A recent review has been published in Coordination Chemistry Reviews about the formation and development of triphenylene-based MOFs and COFs.
New publication in Coordination Chemistry Reviews journal entitled “Conductive properties of triphenylene MOFs and COFs” authored by Dr. Noemí Contreras-Pereda and Dr. Daniel Ruiz-Molina in collaboration with Dr. Salvador Pané (Multi-Scale Robotics Lab, ETH Zurich) and Dr. Josep Puigmartí-Luis (ChemInFlow Group, University of Barcelona). The review has been published in Open Access, thus allowing for free access to all interested researchers.
In this review article, the authors discuss the use of Triphenylene (TP) as the main ingredient for the formation of Metal-Organic Frameworks (MOFs) and Covalent Organic Frameworks (COFs). TP is a polycyclic aromatic hydrocarbon consisting of four orthofused benzene rings with one central ring surrounded by the other three in an alternate fashion (see Figure 1), resulting in a large electron cloud with 18 π delocalized electrons.
Figure 1. (a) Chemical structure of a TP molecule. When having identical hexasubstitutions different ligand arise being HHTP for 2,3,6,7,10,11 hexahydroxytriphenylene, HATP for 2,3,6,7,10,11 hexaaminotriphenylene and THT for 2,3,6,7,10,11 triphenylenehexathiol. (b) Schematic of stacking of TP moieties in DLCs forming 1D conducting channels. The supramolecular mesophase structure relies on weak interactions that can be broken upon external stimuli as temperature. (c) Schematic of the stacking of TP moieties in TP-based 2D MOFs and COFs. The crystalline packing ensures a robust structure formed by several hexagonally distributed 1D conducting channels.
There exists a wealth of derivatives of triphenylene as function of the groups R1 and R2 (Figure 1a). For instance, TPs exhibit a supramolecular packing mainly through π-π stacking, further optimized by Van der Waals interactions arising from hexasubstituted long alkyl chains that do not perturbate neither the planarity nor the electronic relocation of the TP core. Precisely, the significant electronic delocalization of the resulting supramolecular structures has made TP derivatives as suitable components for different devices, including sensors for neutral aromatic or cationic guests, molecular rotors, or in highly stable organic-oxygen cell batteries. However, in this review, the authors focus mainly on those where R1 and R2 are equal between them, and incorporate –OH (HHTP), –NH2 (HATP) or -SH (THT) groups.
Overall, the review focuses the attention on:
·Use of active metal ions/triphenylene ligands for the fabrication of MOFs and COFs.
·Synthesis approaches towards control grain boundaries and crystal anisotropy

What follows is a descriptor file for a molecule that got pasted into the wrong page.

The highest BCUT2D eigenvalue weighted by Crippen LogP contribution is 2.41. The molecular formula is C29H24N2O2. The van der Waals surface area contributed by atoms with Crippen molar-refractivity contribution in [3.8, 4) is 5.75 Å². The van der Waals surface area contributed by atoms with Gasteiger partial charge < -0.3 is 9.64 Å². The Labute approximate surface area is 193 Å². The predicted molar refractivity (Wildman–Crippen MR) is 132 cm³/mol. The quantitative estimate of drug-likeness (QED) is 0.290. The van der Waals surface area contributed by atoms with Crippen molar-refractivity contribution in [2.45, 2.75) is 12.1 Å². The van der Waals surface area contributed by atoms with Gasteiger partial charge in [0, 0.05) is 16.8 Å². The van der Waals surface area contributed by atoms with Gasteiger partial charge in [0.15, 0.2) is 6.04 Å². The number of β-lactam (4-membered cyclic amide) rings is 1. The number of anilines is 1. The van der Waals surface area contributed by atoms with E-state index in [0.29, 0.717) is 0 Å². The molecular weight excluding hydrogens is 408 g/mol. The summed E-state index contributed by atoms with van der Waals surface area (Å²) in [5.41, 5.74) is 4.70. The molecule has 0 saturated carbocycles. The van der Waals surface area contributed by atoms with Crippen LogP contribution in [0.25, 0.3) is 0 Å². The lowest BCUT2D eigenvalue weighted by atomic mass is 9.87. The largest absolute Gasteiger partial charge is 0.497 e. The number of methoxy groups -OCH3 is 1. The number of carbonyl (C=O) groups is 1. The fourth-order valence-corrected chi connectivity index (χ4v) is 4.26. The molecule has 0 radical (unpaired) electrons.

Finally, a critical discussion regarding challenges and future steps needed in the area is presented to encourage researchers to overcome and fill the gap between the laboratories and the final devices.
ABSTRACT: Triphenylene (TP) based materials have experienced a great expansion in the latest years. TP molecules have interesting optoelectronic properties, arising from the aromatic core, which have been exploited in functional two-dimensional (2D) Metal-Organic Frameworks (MOFs) and Covalent Organic Frameworks (COFs) aside other organic polymers. In this review we summarize synthetic approaches of TP-based 2D MOFs and COFs emphasizing on the resulting morphology, crystalline domains and orientation, proven to have great impact on the properties and performance of these materials in functional devices. Specifically, we report a detailed description on the different TP-based 2D structures detailing the influence of the chemical and crystalline structure on the electronic properties, specially the in-plane and out-of-plane contribution to the electrical conductivity. Finally, we give also attention and present several examples of functional devices made out with these electronic materials with great impact in the literature as well as in future technological applications.
Funding: This work was supported by grant RTI2018-098027-B-C21 from the Spanish Government funds and by the European Regional Development Fund (ERDF). The ICN2 is funded by the CERCA programme / Generalitat de Catalunya. The ICN2 is supported by the Severo Ochoa Centres of Excellence programme, funded by the Spanish Research Agency (AEI, grant no. SEV-2017-0706). N. C.-P. acknowledges the support of fellowship from “laCaixa” Foundation (ID 100010434). The fellowship code is LCF/BQ/ES17/11600012. J. P.-L. acknowledges support from the European Research Council Starting Grant microCrysFact (ERC-2015-STG No. 677020), the Swiss National Science Foundation (project no. 200021_181988), and grant PID2020-116612RB-C33 funded by MCIN/ AEI /10.13039/501100011033. S.P. acknowledges support from the ERC-2017-CoG HINBOTS Grant No. 771565.